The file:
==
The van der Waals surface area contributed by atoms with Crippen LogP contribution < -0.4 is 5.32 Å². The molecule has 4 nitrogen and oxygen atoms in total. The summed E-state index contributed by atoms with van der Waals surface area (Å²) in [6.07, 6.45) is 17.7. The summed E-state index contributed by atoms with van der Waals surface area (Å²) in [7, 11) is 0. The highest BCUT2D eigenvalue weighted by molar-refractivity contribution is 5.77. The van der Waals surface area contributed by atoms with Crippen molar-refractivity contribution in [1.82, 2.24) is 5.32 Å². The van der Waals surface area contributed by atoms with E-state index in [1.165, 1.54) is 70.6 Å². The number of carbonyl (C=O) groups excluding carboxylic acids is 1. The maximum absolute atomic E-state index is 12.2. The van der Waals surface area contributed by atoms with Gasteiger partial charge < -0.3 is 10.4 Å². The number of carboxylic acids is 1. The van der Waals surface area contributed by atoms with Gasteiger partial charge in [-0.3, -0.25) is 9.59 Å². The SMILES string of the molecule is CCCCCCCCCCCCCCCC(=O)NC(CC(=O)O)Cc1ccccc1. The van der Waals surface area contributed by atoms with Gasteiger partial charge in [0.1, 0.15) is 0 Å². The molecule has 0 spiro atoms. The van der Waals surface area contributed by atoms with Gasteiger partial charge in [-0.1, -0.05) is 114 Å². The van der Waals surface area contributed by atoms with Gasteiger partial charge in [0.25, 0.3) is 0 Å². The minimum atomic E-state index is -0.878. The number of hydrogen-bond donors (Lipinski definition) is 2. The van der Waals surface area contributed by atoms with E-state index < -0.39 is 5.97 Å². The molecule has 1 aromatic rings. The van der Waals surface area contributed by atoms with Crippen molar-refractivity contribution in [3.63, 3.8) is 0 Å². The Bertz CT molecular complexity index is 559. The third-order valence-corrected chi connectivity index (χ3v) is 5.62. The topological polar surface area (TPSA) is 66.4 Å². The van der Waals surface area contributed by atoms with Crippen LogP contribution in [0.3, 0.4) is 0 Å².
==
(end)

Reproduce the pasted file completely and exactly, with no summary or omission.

The van der Waals surface area contributed by atoms with Crippen LogP contribution < -0.4 is 5.32 Å². The molecule has 4 nitrogen and oxygen atoms in total. The summed E-state index contributed by atoms with van der Waals surface area (Å²) in [6.07, 6.45) is 17.7. The summed E-state index contributed by atoms with van der Waals surface area (Å²) in [7, 11) is 0. The highest BCUT2D eigenvalue weighted by molar-refractivity contribution is 5.77. The van der Waals surface area contributed by atoms with Crippen molar-refractivity contribution in [1.82, 2.24) is 5.32 Å². The van der Waals surface area contributed by atoms with E-state index in [1.165, 1.54) is 70.6 Å². The number of carbonyl (C=O) groups excluding carboxylic acids is 1. The maximum absolute atomic E-state index is 12.2. The van der Waals surface area contributed by atoms with Gasteiger partial charge < -0.3 is 10.4 Å². The number of carboxylic acids is 1. The van der Waals surface area contributed by atoms with Gasteiger partial charge in [-0.3, -0.25) is 9.59 Å². The SMILES string of the molecule is CCCCCCCCCCCCCCCC(=O)NC(CC(=O)O)Cc1ccccc1. The van der Waals surface area contributed by atoms with Gasteiger partial charge in [0.1, 0.15) is 0 Å². The molecule has 0 spiro atoms. The van der Waals surface area contributed by atoms with Gasteiger partial charge in [-0.1, -0.05) is 114 Å². The van der Waals surface area contributed by atoms with Gasteiger partial charge in [0.25, 0.3) is 0 Å². The minimum atomic E-state index is -0.878. The number of hydrogen-bond donors (Lipinski definition) is 2. The van der Waals surface area contributed by atoms with E-state index < -0.39 is 5.97 Å². The molecule has 1 aromatic rings. The van der Waals surface area contributed by atoms with Crippen molar-refractivity contribution in [3.63, 3.8) is 0 Å². The Bertz CT molecular complexity index is 559. The third-order valence-corrected chi connectivity index (χ3v) is 5.62. The topological polar surface area (TPSA) is 66.4 Å². The van der Waals surface area contributed by atoms with Crippen LogP contribution in [0.3, 0.4) is 0 Å².